When Tommy John had his right forearm tendon transplanted into his left elbow by Dr. Jobe in 1975, nobody knew what the results would be. After taking a year off post-surgery at age 31 in 1975, Tommy John came back and started 383 more games until he retired at age 46 in 1989.
Why is it today that a pitcher needs more time to come back from the same surgery that was performed almost 40 years ago?
Numerous other pitchers have come back from the same surgery, like John Smoltz, who became a dominant closer after being a starter for 11 years.
Smoltz had the surgery performed when he was 32. After missing a year and a half, he came back as a top 9th inning man for four years, setting a National League record with 55 Saves at age 35. When Smoltz was 38 he returned to being a starter and worked 100 games from age 38-40. He started 21 more games over the next couple of seasons before retiring at age 42 in 2009.
Another case is that of Ryan Dempster, who had the TJ surgery performed when he was 26. He missed only 12 months and came back as a closer from age 27 through age 30 in 2007. The following year he went back to starting and pitched over 200 innings from 2008-2011, and 178 last season.
Bailey had his surgery when he was 21, the year before he was drafted by Oakland.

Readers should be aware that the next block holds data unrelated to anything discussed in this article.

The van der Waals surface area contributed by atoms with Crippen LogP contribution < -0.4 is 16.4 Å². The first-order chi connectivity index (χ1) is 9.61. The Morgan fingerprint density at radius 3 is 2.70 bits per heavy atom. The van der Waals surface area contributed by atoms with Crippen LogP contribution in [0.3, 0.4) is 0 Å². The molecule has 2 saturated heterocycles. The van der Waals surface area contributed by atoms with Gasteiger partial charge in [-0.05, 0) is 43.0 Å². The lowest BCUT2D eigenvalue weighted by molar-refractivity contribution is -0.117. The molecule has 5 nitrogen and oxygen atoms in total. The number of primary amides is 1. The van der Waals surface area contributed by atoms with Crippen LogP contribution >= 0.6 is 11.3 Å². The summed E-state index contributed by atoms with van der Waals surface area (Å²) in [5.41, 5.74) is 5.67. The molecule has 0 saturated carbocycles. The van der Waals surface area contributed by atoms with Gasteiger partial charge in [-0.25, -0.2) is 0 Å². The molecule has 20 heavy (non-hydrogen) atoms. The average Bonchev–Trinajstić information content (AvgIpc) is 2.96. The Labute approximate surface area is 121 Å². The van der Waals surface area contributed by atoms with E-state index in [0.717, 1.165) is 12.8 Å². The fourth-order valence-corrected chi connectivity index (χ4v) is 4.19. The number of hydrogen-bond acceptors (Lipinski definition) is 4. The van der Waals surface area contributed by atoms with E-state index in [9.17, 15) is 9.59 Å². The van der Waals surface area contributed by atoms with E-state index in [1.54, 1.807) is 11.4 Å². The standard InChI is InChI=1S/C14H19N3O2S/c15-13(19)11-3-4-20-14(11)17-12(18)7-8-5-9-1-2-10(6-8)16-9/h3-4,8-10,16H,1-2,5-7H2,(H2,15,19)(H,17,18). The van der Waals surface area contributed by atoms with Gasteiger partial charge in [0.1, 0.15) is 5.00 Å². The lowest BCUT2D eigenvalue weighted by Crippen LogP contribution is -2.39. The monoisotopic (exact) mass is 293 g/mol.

Lackey had surgery 16 months ago at age 33, and he is counted on to return to the rotation in 2013.
Considering the success’ of Dempster and Smoltz, who transitioned into becoming relievers during their first four years after surgery, maybe Lackey is trying to do too much, too quickly.
Then there is the case of Junichi Tazawa. He had his surgery done at age 23 and missed all of 2010. He started eight minor league games at age 25. He was made a reliever at age 26 in 2012 and pitched 86 innings between AAA and Boston.
Why is it thought that Tazawa needs more time in the pen, now three years removed from surgery, and Lackey is ready to assume a full-time starters role in 16 months?
Rubby De LaRosa had the surgery when he was 22 in August of 2011. He came back in less than a year, pitching 13 innings before being traded a year after his surgery by the Dodgers to the Red Sox.
Rubby’s case is closer to that of Stephen Strasburg, who had the surgery in August of 2010 at the age of 22. Both Strasburg and De La Rosa threw 100 mph fastballs before the surgery.
Strasburg came back and threw 24 innings just one year after his surgery.
If he followed the pattern of Smoltz and Dempster, Strasburg could have used his 2012 season as a reliever. Then he would not have been shut down for the playoffs due to his organization-imposed 160 innings limit.In 2012, Strasburg was limited to 160 innings in what might be the most questionable utilization of a pitcher’s season in the history of the game. If Washington had held Strasburg back until June, he could have pitched in the NLDS and maybe his team would have defeated the Cardinals.
If the Red Sox are smart, they will limit the amount of innings pitched early in the year by Rubby, and maybe he will be a gem of a ruby in September and October.
Any way you slice it the Red Sox pitching staff has five members that all belong to a limited fraternity, a fraternity that started out as a 100-1 shot for Tommy John’s healthy return to the Big Leagues.